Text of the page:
Ryan B. Jacobson was selected to judge the final round of IIT/Chicago-Kent College of Law’s 19th Annual Ilana Diamond Rovner Appellate Advocacy Competition. The event was held on Wednesday, December 1, 2010. This grueling competition pits students against one another to showcase their written and oral advocacy skills. This year’s topic mirrored a case recently argued before the United States Supreme Court, Schwarzenegger v. Entertainment Merchants Association.
The case involved a facial challenge to a California statute enacted to prohibit the sale or rental of violent video games to minors. California argued it had a compelling interest to protect their youth, and they relied upon evidence linking violent video game play with increased aggressiveness in children, antisocial behavior and desensitization to violence.
To withstand constitutional scrutiny, however, the regulation must be narrowly drawn to regulate the exposure of minors to violent media without unnecessarily interfering with First Amendment freedoms.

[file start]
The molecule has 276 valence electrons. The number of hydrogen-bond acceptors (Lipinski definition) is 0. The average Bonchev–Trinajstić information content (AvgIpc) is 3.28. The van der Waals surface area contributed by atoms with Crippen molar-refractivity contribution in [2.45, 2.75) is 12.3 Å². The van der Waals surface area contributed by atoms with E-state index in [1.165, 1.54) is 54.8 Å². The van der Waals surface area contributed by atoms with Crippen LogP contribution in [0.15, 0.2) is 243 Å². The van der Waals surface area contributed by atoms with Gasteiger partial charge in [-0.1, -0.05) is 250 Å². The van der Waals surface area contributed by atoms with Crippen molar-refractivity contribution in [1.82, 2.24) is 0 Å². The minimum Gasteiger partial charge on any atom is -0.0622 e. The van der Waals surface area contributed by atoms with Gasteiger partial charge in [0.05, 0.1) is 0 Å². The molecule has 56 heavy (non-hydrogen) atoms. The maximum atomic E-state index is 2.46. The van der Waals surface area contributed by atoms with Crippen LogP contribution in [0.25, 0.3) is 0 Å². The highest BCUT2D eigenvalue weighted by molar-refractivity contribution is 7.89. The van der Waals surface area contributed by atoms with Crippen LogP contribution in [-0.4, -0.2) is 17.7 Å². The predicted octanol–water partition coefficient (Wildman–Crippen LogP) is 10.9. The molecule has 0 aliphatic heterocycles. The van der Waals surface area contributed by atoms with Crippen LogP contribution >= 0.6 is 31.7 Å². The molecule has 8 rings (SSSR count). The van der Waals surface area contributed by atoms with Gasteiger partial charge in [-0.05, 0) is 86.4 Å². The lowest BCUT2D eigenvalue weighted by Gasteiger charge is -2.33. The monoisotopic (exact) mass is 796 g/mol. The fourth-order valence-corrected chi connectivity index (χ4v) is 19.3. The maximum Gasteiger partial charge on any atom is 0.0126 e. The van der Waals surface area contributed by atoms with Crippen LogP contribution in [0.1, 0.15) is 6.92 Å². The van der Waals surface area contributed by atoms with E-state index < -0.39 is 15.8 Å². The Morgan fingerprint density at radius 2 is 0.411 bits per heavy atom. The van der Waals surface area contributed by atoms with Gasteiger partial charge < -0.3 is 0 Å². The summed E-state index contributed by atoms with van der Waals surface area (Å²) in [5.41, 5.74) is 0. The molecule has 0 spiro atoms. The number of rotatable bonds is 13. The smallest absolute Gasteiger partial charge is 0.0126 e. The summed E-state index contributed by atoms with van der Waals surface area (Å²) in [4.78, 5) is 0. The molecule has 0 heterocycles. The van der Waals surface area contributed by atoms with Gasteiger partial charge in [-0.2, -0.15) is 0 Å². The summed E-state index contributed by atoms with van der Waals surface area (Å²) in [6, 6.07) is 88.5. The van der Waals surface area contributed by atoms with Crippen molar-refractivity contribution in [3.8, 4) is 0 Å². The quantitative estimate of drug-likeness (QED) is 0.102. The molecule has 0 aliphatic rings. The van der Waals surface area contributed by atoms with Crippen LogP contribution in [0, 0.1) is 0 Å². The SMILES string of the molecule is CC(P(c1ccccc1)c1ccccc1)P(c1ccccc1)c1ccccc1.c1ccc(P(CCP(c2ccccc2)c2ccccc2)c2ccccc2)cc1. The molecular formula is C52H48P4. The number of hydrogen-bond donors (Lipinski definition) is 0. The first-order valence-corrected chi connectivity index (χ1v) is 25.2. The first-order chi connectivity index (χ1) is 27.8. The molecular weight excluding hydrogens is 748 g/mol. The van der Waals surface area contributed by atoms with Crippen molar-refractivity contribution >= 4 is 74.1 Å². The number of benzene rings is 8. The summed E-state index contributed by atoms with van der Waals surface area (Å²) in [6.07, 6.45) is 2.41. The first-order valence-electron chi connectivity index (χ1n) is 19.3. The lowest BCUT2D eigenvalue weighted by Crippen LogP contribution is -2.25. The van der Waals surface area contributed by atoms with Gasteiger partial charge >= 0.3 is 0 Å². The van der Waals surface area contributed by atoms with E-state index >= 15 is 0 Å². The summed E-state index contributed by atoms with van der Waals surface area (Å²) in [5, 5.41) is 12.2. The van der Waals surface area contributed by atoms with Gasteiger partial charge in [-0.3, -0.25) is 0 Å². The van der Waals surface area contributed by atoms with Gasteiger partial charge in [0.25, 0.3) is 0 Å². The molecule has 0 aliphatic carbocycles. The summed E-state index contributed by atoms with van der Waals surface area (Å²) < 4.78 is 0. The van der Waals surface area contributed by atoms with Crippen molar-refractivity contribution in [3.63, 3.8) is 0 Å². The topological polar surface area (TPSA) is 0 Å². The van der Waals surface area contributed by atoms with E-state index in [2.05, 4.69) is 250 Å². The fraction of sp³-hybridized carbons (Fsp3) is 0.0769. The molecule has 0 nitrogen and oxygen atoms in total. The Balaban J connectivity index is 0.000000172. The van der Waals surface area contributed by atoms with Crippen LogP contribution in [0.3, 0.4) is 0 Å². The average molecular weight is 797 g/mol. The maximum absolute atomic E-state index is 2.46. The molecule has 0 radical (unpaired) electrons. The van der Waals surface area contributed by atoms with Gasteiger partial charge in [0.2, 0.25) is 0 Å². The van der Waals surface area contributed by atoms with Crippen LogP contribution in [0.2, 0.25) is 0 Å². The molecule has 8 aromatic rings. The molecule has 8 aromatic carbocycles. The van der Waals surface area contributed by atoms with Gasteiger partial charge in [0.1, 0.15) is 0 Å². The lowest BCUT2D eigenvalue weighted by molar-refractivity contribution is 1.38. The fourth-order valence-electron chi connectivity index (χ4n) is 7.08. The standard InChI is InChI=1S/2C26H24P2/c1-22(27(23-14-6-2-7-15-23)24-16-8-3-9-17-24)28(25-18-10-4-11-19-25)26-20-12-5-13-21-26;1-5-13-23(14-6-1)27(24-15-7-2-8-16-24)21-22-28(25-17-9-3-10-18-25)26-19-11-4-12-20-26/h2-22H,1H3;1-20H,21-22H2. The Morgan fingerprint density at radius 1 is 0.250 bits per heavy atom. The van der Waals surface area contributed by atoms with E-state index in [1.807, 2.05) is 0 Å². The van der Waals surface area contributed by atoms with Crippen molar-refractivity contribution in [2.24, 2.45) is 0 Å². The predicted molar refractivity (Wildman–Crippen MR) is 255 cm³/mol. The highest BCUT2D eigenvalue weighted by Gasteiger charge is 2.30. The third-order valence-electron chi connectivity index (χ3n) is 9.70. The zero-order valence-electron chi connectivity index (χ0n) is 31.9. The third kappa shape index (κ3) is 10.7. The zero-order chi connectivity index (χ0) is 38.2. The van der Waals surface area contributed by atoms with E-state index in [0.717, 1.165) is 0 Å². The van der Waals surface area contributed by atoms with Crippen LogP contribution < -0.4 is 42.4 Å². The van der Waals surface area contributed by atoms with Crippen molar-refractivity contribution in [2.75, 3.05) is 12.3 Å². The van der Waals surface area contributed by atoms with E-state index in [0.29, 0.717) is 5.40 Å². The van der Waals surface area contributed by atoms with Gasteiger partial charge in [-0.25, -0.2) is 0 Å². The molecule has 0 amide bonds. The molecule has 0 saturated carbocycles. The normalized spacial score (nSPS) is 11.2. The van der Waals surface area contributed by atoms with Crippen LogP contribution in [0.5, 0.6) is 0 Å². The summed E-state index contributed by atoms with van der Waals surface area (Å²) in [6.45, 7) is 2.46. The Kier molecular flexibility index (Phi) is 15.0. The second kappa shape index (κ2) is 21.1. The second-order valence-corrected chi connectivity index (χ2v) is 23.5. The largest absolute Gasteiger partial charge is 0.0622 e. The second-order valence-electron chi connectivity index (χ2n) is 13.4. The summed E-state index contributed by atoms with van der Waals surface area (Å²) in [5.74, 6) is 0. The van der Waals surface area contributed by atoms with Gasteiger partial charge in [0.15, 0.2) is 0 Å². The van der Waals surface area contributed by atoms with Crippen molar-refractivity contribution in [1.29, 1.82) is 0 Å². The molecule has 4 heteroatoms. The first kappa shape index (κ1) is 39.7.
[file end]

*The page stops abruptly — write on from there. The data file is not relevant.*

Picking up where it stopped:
Video gaming organizations (and other free speech advocates) maintained the statute was too broadly drafted and unconstitutional. Many of the games, they argued, have artistic value, contain extensive plot lines that often parallel historical events, and routinely place the player in a position to evaluate or make moral choices. They also took issue with California’s findings, arguing there was no definitive research to suggest that violent video games, because of their interactive nature, are any more harmful than violent television, movies, internet sites, or other similar exposures.
Ryan was selected to join this esteemed panel because of his vast experience defending media organizations, private individuals and public figures in free speech litigation.